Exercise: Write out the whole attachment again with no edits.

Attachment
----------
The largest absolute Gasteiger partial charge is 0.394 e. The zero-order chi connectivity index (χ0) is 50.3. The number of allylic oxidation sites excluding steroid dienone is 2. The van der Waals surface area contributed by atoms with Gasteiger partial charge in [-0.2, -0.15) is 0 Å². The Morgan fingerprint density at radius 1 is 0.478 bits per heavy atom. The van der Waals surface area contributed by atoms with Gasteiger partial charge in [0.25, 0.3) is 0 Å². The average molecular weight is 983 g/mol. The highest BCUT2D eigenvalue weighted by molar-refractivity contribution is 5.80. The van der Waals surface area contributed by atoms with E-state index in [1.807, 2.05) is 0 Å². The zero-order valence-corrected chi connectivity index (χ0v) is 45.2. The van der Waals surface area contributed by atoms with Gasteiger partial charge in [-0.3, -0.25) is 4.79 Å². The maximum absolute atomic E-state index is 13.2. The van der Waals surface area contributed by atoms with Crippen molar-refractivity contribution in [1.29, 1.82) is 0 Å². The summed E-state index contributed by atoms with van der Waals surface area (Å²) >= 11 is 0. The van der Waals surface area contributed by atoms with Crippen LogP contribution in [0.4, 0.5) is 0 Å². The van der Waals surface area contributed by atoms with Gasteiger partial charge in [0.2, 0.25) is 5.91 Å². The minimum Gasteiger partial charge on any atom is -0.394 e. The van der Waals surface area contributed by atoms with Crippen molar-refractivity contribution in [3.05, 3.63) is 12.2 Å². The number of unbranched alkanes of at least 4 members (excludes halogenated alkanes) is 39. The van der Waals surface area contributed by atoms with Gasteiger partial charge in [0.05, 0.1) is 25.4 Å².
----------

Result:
The largest absolute Gasteiger partial charge is 0.394 e. The zero-order chi connectivity index (χ0) is 50.3. The number of allylic oxidation sites excluding steroid dienone is 2. The van der Waals surface area contributed by atoms with Gasteiger partial charge in [-0.2, -0.15) is 0 Å². The Morgan fingerprint density at radius 1 is 0.478 bits per heavy atom. The van der Waals surface area contributed by atoms with Gasteiger partial charge in [0.25, 0.3) is 0 Å². The average molecular weight is 983 g/mol. The highest BCUT2D eigenvalue weighted by molar-refractivity contribution is 5.80. The van der Waals surface area contributed by atoms with E-state index in [1.807, 2.05) is 0 Å². The zero-order valence-corrected chi connectivity index (χ0v) is 45.2. The van der Waals surface area contributed by atoms with Gasteiger partial charge in [-0.3, -0.25) is 4.79 Å². The maximum absolute atomic E-state index is 13.2. The van der Waals surface area contributed by atoms with Crippen molar-refractivity contribution in [1.29, 1.82) is 0 Å². The summed E-state index contributed by atoms with van der Waals surface area (Å²) >= 11 is 0. The van der Waals surface area contributed by atoms with Crippen LogP contribution in [0.4, 0.5) is 0 Å². The van der Waals surface area contributed by atoms with Gasteiger partial charge in [0.2, 0.25) is 5.91 Å². The minimum Gasteiger partial charge on any atom is -0.394 e. The van der Waals surface area contributed by atoms with Crippen molar-refractivity contribution in [3.05, 3.63) is 12.2 Å². The number of unbranched alkanes of at least 4 members (excludes halogenated alkanes) is 39. The van der Waals surface area contributed by atoms with Gasteiger partial charge in [0.05, 0.1) is 25.4 Å².